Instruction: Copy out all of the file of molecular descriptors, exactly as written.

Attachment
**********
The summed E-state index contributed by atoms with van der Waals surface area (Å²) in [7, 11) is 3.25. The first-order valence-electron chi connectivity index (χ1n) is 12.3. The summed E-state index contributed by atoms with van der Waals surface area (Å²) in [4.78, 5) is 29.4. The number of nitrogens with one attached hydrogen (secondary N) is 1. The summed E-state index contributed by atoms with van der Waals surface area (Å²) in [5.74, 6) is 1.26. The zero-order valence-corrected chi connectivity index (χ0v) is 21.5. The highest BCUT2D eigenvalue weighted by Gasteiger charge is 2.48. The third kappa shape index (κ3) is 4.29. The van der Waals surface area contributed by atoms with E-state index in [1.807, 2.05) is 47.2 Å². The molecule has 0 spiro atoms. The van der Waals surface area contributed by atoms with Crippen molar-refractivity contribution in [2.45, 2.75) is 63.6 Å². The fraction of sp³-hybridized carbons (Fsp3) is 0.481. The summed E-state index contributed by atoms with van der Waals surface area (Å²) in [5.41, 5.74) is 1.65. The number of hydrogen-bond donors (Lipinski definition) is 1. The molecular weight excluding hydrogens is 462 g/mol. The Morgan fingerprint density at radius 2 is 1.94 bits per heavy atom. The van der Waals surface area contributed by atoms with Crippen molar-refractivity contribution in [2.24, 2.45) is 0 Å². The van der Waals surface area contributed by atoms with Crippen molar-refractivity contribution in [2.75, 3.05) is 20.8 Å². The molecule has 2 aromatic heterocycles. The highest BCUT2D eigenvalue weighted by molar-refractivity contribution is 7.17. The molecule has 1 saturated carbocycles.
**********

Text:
The summed E-state index contributed by atoms with van der Waals surface area (Å²) in [7, 11) is 3.25. The first-order valence-electron chi connectivity index (χ1n) is 12.3. The summed E-state index contributed by atoms with van der Waals surface area (Å²) in [4.78, 5) is 29.4. The number of nitrogens with one attached hydrogen (secondary N) is 1. The summed E-state index contributed by atoms with van der Waals surface area (Å²) in [5.74, 6) is 1.26. The zero-order valence-corrected chi connectivity index (χ0v) is 21.5. The highest BCUT2D eigenvalue weighted by Gasteiger charge is 2.48. The third kappa shape index (κ3) is 4.29. The van der Waals surface area contributed by atoms with E-state index in [1.807, 2.05) is 47.2 Å². The molecule has 0 spiro atoms. The van der Waals surface area contributed by atoms with Crippen molar-refractivity contribution in [2.45, 2.75) is 63.6 Å². The fraction of sp³-hybridized carbons (Fsp3) is 0.481. The summed E-state index contributed by atoms with van der Waals surface area (Å²) in [5.41, 5.74) is 1.65. The number of hydrogen-bond donors (Lipinski definition) is 1. The molecular weight excluding hydrogens is 462 g/mol. The Morgan fingerprint density at radius 2 is 1.94 bits per heavy atom. The van der Waals surface area contributed by atoms with Crippen molar-refractivity contribution in [2.24, 2.45) is 0 Å². The van der Waals surface area contributed by atoms with Crippen molar-refractivity contribution in [2.75, 3.05) is 20.8 Å². The molecule has 2 aromatic heterocycles. The highest BCUT2D eigenvalue weighted by molar-refractivity contribution is 7.17. The molecule has 1 saturated carbocycles.